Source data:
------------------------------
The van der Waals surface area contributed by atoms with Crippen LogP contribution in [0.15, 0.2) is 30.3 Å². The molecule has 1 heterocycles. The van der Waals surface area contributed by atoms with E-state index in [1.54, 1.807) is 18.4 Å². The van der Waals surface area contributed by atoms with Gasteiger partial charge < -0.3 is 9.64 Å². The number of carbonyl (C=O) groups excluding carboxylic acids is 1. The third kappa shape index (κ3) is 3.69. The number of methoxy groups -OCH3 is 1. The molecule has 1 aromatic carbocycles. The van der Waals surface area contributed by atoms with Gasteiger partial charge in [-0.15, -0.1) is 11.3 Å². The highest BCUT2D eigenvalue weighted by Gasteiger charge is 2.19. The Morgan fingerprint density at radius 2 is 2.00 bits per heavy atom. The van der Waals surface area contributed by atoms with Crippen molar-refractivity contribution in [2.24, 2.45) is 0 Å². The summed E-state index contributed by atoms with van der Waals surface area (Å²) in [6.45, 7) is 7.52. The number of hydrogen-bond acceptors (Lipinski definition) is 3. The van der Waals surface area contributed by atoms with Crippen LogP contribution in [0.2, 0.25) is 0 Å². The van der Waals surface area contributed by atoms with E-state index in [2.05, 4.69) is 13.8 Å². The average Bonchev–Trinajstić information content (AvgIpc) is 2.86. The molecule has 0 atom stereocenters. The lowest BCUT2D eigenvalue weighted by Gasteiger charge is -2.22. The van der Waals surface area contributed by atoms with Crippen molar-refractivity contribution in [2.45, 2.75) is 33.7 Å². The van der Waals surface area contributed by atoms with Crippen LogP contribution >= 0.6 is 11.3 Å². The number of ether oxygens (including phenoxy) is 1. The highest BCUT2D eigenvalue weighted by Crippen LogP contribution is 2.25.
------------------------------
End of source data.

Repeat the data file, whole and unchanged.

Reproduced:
The van der Waals surface area contributed by atoms with Crippen LogP contribution in [0.15, 0.2) is 30.3 Å². The molecule has 1 heterocycles. The van der Waals surface area contributed by atoms with E-state index in [1.54, 1.807) is 18.4 Å². The van der Waals surface area contributed by atoms with Gasteiger partial charge < -0.3 is 9.64 Å². The number of carbonyl (C=O) groups excluding carboxylic acids is 1. The third kappa shape index (κ3) is 3.69. The number of methoxy groups -OCH3 is 1. The molecule has 1 aromatic carbocycles. The van der Waals surface area contributed by atoms with Gasteiger partial charge in [-0.15, -0.1) is 11.3 Å². The highest BCUT2D eigenvalue weighted by Gasteiger charge is 2.19. The Morgan fingerprint density at radius 2 is 2.00 bits per heavy atom. The van der Waals surface area contributed by atoms with Crippen molar-refractivity contribution in [2.24, 2.45) is 0 Å². The summed E-state index contributed by atoms with van der Waals surface area (Å²) in [6.45, 7) is 7.52. The number of hydrogen-bond acceptors (Lipinski definition) is 3. The van der Waals surface area contributed by atoms with Crippen LogP contribution in [0.2, 0.25) is 0 Å². The van der Waals surface area contributed by atoms with E-state index in [2.05, 4.69) is 13.8 Å². The average Bonchev–Trinajstić information content (AvgIpc) is 2.86. The molecule has 0 atom stereocenters. The lowest BCUT2D eigenvalue weighted by Gasteiger charge is -2.22. The van der Waals surface area contributed by atoms with Crippen molar-refractivity contribution in [2.45, 2.75) is 33.7 Å². The van der Waals surface area contributed by atoms with Crippen LogP contribution >= 0.6 is 11.3 Å². The number of ether oxygens (including phenoxy) is 1. The highest BCUT2D eigenvalue weighted by Crippen LogP contribution is 2.25.